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Slope fields are a graphical representation of the family of solutions of a differential equation.
Slope fields can be useful to show you what the graph of the antiderivative looks like without ever solving the differential equation analytically. Each dash represents a slope at a particular $(x, y)$ value. The solution (antiderivative) is drawn because we know the slopes of each point on the curve.
If you apply this method knowing the location of one point on the curve, you can accurately determine the constant of integration.
All the previous derivatives have had the same shape, and only varied in the $y$ axis. Now we come to “dependent” functions, in which the y is part of the derivative. These functions no longer hold the same shape among the $y$ axis. Solving the derivatives of these functions is slightly harder, although it can be done.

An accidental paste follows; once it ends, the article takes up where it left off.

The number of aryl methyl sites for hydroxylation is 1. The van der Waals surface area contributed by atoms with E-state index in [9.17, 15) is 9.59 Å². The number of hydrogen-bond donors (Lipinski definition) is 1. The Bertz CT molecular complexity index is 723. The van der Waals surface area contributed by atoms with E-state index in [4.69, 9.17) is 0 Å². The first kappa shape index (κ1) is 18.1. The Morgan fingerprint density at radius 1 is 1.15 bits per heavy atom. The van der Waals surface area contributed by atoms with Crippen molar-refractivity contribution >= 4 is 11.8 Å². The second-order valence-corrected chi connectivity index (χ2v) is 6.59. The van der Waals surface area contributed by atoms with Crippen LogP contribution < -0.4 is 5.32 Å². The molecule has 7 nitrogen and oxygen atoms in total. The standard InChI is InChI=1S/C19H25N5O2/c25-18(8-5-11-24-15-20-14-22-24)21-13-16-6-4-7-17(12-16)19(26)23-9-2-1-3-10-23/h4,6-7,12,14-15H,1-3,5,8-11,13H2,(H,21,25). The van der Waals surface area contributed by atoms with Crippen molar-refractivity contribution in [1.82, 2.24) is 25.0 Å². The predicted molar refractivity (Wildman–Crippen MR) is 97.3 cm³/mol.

Creating slope fields from derivatives is a straightforward process - given a point, merely plug the $x$ and $y$ values into the derivative, provided $x$ or $y$ exists in the equation. Draw a short line segment at the provided point on the graph with the slope provided by the derivative. Repeat for all given points.
Euler’s method is a method for estimating the graph of a function given its derivative.
For each increment,